My name is Guy and this is my first post in this forum. I am here because I want to build a wooden drift boat and, undoubtedly, I will occasionally need advice of the pool of experts and experienced drift boat builders on this forum.
In preparation for this project I have read and studied three books: Drift Boats and River Dories by R. L. Fletcher, Boatbuilding with Plywood by G. L. Witt, and Covering Wooden Boats with Fiberglass by A. H. Vaitses. I have also developed my own set of construction plans based off of the "Original McKenzie Double-Ender with Transom" in Fletcher's book. I used and MS Excel spreadsheet to calculate all of the dimensions, cut angles, compound angles, and bevel angles of all frame components and I used Pilot3D software to calculate the as-cut dimensions of the plywood sides and bottom. At this point I am pretty comfortable with the mechanics of construction and I think that I am just about ready to start purchasing lumber.
Presently, I plan to use Meranti Hydro-Tek plywood; 1/4-in. on the sides and 1/2-in. on the bottom. I found plenty of places to purchase these materials, but they are all far away from Idaho Falls, Idaho, and as a result shipping costs more than the materials. Are any of you aware of a business within a few hundred miles of Idaho Falls that sells this plywood? I have a few requests in to the local lumber companies, but I have yet to talk with someone who has heard of this material before.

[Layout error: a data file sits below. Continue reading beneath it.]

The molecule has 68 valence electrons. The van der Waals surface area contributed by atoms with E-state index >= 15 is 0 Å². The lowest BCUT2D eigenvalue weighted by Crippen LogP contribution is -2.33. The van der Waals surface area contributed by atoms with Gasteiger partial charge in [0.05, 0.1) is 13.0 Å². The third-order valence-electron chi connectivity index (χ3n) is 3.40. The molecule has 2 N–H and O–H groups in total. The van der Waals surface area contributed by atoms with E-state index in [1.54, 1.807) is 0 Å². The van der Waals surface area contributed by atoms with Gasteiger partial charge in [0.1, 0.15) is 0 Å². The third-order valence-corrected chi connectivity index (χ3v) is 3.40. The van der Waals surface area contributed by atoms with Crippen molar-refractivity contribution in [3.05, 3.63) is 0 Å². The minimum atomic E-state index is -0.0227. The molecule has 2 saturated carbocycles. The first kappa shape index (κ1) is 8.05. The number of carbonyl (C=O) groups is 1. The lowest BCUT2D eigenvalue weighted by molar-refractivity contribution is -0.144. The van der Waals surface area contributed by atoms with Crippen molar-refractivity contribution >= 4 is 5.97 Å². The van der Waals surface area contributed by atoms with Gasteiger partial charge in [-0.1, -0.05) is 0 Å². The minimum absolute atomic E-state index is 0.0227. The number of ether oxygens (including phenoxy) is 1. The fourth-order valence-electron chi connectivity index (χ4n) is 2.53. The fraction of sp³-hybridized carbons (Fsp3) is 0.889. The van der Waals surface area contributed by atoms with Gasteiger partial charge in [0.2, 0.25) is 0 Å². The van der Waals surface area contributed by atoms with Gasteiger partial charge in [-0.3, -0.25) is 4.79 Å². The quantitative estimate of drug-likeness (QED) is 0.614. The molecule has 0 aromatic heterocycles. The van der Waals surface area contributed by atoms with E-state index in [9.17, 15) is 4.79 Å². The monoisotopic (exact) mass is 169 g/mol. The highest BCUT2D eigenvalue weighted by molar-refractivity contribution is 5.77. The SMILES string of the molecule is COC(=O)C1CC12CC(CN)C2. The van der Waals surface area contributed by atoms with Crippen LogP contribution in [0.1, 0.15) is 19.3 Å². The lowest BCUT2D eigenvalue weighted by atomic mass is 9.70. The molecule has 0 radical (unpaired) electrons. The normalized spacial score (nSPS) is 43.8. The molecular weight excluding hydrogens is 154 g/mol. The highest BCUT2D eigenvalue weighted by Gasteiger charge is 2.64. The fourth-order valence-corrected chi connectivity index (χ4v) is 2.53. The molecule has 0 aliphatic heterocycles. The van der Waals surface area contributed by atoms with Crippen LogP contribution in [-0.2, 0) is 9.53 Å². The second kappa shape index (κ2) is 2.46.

I also plan to use Port Orford Cedar (CVG) for the straight frame sections and White Oak (quater sawn) for the bent frame sections (chine logs and sheer rails).
Thank you, Guy
Looks like Swiss cheese, however I agree with Phil. The quality of the work you do will solve all the problems. Keep up the good work!
That should do it.
Martinac. When I bought this boat it was named “Phoenix Rising”. I think I’ll keep that name. It really is on the brink of salvage.
Martinac. I sanded smooth the outside bottom hull in the areas where the holes were. I did this mainly so the painter’s tape would adhere better. Then I used a disposable brush to apply West epoxy from the inside surface to fill the holes. This appears to have worked very well. It’s a hot evening here in the 90’s so the epoxy was very thin and seems to have soaked into the plywood nicely. I didn’t fill all the holes on the first application. The second cup of epoxy kicked before I used it all. I’ll apply more epoxy tomorrow.
Martinac. The port side bottom plywood is coated in epoxy and nearly all of the holes are filled with epoxy. I’ve gone over it four times trying to get all the holes filled with epoxy. But there are always some that open up. Nevertheless, I think it’s ready for the fiberglass. I’ll fill the seams along the chine and keel with 3M 5200. Then I’ll cut the fiberglass cloth to fit the bottom. Then I’ll apply the epoxy.
Perhaps by November it will cool down enough!
Yeah. It’s going to be a hot summer.